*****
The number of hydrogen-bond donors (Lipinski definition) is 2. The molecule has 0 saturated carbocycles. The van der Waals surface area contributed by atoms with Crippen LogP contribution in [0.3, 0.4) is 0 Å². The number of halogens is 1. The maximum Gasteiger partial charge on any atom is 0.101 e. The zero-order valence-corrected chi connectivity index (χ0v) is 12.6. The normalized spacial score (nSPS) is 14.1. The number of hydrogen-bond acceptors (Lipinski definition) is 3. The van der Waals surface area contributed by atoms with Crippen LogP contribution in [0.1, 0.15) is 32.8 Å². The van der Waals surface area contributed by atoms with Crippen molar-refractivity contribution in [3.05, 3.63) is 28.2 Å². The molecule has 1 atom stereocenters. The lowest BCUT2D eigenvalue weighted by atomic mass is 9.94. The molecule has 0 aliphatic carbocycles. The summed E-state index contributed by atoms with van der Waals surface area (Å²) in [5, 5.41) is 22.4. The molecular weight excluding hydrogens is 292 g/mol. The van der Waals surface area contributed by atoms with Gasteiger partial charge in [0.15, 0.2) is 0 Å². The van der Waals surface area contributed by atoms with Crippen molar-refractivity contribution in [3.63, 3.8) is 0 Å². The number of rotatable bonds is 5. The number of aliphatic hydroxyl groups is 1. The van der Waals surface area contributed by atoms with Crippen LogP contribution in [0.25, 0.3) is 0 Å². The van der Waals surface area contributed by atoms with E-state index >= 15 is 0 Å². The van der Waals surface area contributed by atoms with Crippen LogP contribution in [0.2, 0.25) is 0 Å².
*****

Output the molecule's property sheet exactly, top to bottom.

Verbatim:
The number of hydrogen-bond donors (Lipinski definition) is 2. The molecule has 0 saturated carbocycles. The van der Waals surface area contributed by atoms with Crippen LogP contribution in [0.3, 0.4) is 0 Å². The number of halogens is 1. The maximum Gasteiger partial charge on any atom is 0.101 e. The zero-order valence-corrected chi connectivity index (χ0v) is 12.6. The normalized spacial score (nSPS) is 14.1. The number of hydrogen-bond acceptors (Lipinski definition) is 3. The van der Waals surface area contributed by atoms with Crippen LogP contribution in [0.1, 0.15) is 32.8 Å². The van der Waals surface area contributed by atoms with Crippen molar-refractivity contribution in [3.05, 3.63) is 28.2 Å². The molecule has 1 atom stereocenters. The lowest BCUT2D eigenvalue weighted by atomic mass is 9.94. The molecule has 0 aliphatic carbocycles. The summed E-state index contributed by atoms with van der Waals surface area (Å²) in [5, 5.41) is 22.4. The molecular weight excluding hydrogens is 292 g/mol. The van der Waals surface area contributed by atoms with Gasteiger partial charge in [0.15, 0.2) is 0 Å². The van der Waals surface area contributed by atoms with Crippen molar-refractivity contribution in [3.63, 3.8) is 0 Å². The number of rotatable bonds is 5. The number of aliphatic hydroxyl groups is 1. The van der Waals surface area contributed by atoms with Crippen LogP contribution in [0.25, 0.3) is 0 Å². The van der Waals surface area contributed by atoms with E-state index >= 15 is 0 Å². The van der Waals surface area contributed by atoms with Crippen LogP contribution in [0.2, 0.25) is 0 Å².